Influential pattern: picture it!

Morwesi Ndlovu

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As we started off our day in preps for the first photo-shoot, a little tug of war had ensued with the security guard in downtown Jozi by Anderson street regarding the chosen spot for our shoot.  The idea of the shoot was to make it work with the type of garments we had. More or […]

As we started off our day in preps for the first photo-shoot, a little tug of war had ensued with the security guard in downtown Jozi by Anderson street regarding the chosen spot for our shoot.  The idea of the shoot was to make it work with the type of garments we had. More or less we ended up securing the spot and ready to take on the day.

As most people have heard one or two women say that every day is a living challenge to be a woman in this world. Well, it’s true and the opposite sex are always expecting us to be what they want or manifest what they imagine to be a ‘perfect’ woman. We have seen women in different industries working hard and proving that they are good enough to be what they want to be. One industry that does not celebrate women enough (especially those that are still finding their feet) is the fashion industry. They are influential in their own right. Therefore, I took the initiative of profiling four ladies that have influential patterns and making things work despite the challenges of the fashion industry.

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These women are fashion industry heroines in the making and because they continue to prove, that in spite of which ever circumstances they face, they still continue to inspire those that they have affected through their work.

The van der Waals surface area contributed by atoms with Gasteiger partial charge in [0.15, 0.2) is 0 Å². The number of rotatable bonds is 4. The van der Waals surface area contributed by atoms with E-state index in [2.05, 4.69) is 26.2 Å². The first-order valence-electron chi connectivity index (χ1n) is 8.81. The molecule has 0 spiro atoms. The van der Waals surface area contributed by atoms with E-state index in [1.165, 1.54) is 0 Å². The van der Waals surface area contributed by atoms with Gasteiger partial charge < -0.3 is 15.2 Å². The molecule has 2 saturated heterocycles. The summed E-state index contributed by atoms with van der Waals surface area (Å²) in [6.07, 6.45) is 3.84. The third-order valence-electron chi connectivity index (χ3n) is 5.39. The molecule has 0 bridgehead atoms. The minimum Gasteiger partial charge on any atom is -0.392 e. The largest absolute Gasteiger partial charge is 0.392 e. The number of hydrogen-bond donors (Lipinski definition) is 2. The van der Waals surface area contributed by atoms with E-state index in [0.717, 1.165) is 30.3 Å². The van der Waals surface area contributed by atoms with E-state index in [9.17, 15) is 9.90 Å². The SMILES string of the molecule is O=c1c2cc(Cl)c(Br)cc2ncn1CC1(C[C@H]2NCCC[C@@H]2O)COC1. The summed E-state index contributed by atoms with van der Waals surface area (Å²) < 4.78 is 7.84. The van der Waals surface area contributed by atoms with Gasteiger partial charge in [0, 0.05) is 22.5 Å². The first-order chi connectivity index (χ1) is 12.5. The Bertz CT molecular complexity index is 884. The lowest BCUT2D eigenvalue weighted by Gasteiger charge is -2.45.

Thus, I will be interviewing four women in fashion, and our first talented designer being profiled is Reletile Tladi. She hails from the streets of Spruitview, East of Johannesburg. Originally from Polokwane. JustShaz is the name of her clothing range and indeed it is just elegant.

Wondering where it all began, her path began as a little girl in Grade 3. When her brother sat her down to teach her a thing or two about drawing, which introduced her to the world of fashion. Mimicking her brothers’ drawings of cars, she also began to teach herself to draw dresses. This later resulted in her receiving  multiple awards that boosted confidence in her craft.

Getting to know what the client wants is her primary obstacle that she had to overcome. She adds that getting to know your clients’ body type is essential in this industry. The diagnosis of what suits them or what doesn’t goes a long way. Among a lot of ways to make a young brand work is considering feedback from the public about her brand, people often use the word “vintage” to describe her style. However, she elaborates that it’s rare to find this type of vintage in Mzansi.

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A lot of time is invested in making her garments relevant to her audience. Reletile gave quite an interesting comment about how little attention women receive in fashion in terms of empowerment. “Generally, we know that men play a role of being providers in our society. However. When we look at the fashion industry, women break boundaries. Especially when you’re not afraid.”

She describes her garments as not a typical “I need something to wear to go shopping” attire.  The image of a young career woman is portrayed through JustShaz.

Just as a doctor can never self-diagnose, she is one of the designers that can never style and design for herself. Her heart belongs to her projects and definitely devoted without a doubt.

Competition vibes in her community only drive her to be the best. Which points out how women empowerment hasn’t yet taken up center stage in the country.

 

Photography by lwazi

Designers Details:  JustShaz 

Models: Bizani Meyiwa and Aluwani Ratshiungo